The Lunar Reconnaissance Orbiter Camera snapped its best look yet of the Apollo 11 landing site on the moon. The image, which was released on March 7, 2012, even shows the remnants of Neil Armstrong and Buzz Aldrin’s historic first steps on the surface around the Lunar Module. This image of the Apollo 11 landing site captured from just 24 km (15 miles) above the surface provides LRO’s best look yet at humanity’s first venture to another world.
When Neil Armstrong took his famous first steps onto the lunar surface, he kicked around the soil. “Yes, the surface is fine and powdery.” Gazing at the flat horizon, he took in the view. “Isn’t that something! Magnificent sight out here.” After collecting a contingency sample Neil looked around and observed, “it has a stark beauty all its own. It’s like much of the high desert of the United States. It’s different, but it’s very pretty out here.” A few minutes later Buzz Aldrin descended the ladder and joined Neil on the surface of the Moon!
You can see the remnants of their first steps as dark regions around the Lunar Module (LM) and in dark tracks that lead to the scientific experiments the astronauts set up on the surface. The Passive Seismic Experiment Package (PSEP) provided the first lunar seismic data, returning data for three weeks after the astronauts left, and the Laser Ranging RetroReflector (LRRR) allows precise measurements to be collected to this day. You can even spot the discarded cover of the LRRR.
Another trail leads toward Little West crater around 50 meters (164 feet) to the east of the LM. This was an unplanned excursion near the end of the two and a half hours spent on the surface. Armstrong ran over to get a look inside the crater, and this was the farthest either astronaut ventured from the landing site. Compared to Apollo 12 and 14, which allowed for more time on the surface, and Apollo 15, 16, and 17, which had the benefit of a Lunar Roving Vehicle, Armstrong and Aldrin’s surface activities were quite restricted. Their tracks cover less area than a typical city block.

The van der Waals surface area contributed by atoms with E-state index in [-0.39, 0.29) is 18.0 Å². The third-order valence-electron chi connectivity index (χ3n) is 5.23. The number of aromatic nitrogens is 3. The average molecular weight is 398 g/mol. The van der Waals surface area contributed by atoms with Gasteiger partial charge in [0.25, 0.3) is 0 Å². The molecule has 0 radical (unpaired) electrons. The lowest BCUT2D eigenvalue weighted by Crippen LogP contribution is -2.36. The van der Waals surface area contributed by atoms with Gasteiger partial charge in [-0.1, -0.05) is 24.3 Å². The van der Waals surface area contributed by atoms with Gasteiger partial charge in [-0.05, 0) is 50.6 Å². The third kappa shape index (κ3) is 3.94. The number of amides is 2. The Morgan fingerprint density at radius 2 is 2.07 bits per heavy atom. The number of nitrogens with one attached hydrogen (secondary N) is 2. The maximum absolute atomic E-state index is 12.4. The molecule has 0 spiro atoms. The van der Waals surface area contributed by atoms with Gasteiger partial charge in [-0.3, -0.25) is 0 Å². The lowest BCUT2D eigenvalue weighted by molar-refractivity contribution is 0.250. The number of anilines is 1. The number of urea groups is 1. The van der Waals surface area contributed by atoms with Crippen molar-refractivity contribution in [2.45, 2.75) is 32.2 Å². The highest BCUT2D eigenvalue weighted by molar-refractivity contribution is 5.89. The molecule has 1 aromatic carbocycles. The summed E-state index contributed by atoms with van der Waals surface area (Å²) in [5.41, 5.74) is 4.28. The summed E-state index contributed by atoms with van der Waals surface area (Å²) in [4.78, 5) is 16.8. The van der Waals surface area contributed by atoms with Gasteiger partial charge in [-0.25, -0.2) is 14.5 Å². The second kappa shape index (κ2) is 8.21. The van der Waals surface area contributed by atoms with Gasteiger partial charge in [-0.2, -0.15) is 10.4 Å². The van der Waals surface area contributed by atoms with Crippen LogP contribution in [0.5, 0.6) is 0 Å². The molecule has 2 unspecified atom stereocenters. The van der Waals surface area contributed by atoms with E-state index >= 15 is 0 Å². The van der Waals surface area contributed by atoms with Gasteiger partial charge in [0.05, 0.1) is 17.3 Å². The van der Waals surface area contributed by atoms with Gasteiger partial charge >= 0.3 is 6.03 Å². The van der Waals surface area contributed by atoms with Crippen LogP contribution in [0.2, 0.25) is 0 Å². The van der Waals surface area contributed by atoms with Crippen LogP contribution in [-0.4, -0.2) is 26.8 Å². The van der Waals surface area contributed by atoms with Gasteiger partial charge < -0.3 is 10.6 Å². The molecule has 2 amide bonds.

Not only was the landscape a place of “stark beauty”, but also the source of rocks that revealed the Moon’s fiery past for the first time. The samples showed that the Apollo 11 landing site in Mare Tranquillitatis was once the site of volcanic activity, and the flat surface that afforded such an incredible vista was due to broad, thin flows of lava that flooded the region.
After the camera recorded the Apollo 11 astronauts’ descent onto the moon’s surface, they placed it on the moon to record their other activities, beaming images back to Earth by the lunar camera that is still resting on the moon’s dusty Sea of Tranquility, right where Neil Armstrong and Buzz Aldrin left it. Following NPR’s reports in 2006 that the video tapes were missing , NASA began a massive search to find the tapes from the lunar camera.
That special lunar camera recorded in an odd format that was incompatible with the format used for broadcast TV. So when the footage was received on Earth back in July of 1969, it had to be converted for the live television broadcast, which degraded the images, and hundreds of millions of TV viewers saw dark, murky pictures.
Those pictures were still thrilling — after all, it was “Live from the Moon!” and a human was walking on another celestial body for the very first time — but some experts knew that the lunar camera was capable of doing better.
Soon after Stan Lebar, who worked at the Westinghouse Electric Corporation and led the team that designed and built the lunar cameras, and colleague Dick Nafzger concluded that the 1-inch magnetic tapes with the original Apollo 11 footage had probably been destroyed, a surprise discovery gave them renewed hope.
“We had hundreds and hundreds of leads coming to us during this period,” says Lebar. “Every one of them was investigated.”
Old documents were discovered revealed that, unbeknownst to Lebar and Nafzger, the lunar camera’s signals had also been recorded on a couple of 2-inch tapes by an experimental program run by the Applied Physics Laboratory near Baltimore.
“This was like a miracle out of nowhere,” recalls Lebar in an interview with NPR. “That opened up a whole new search for us with the possibility that maybe this was the savior that we were looking for.”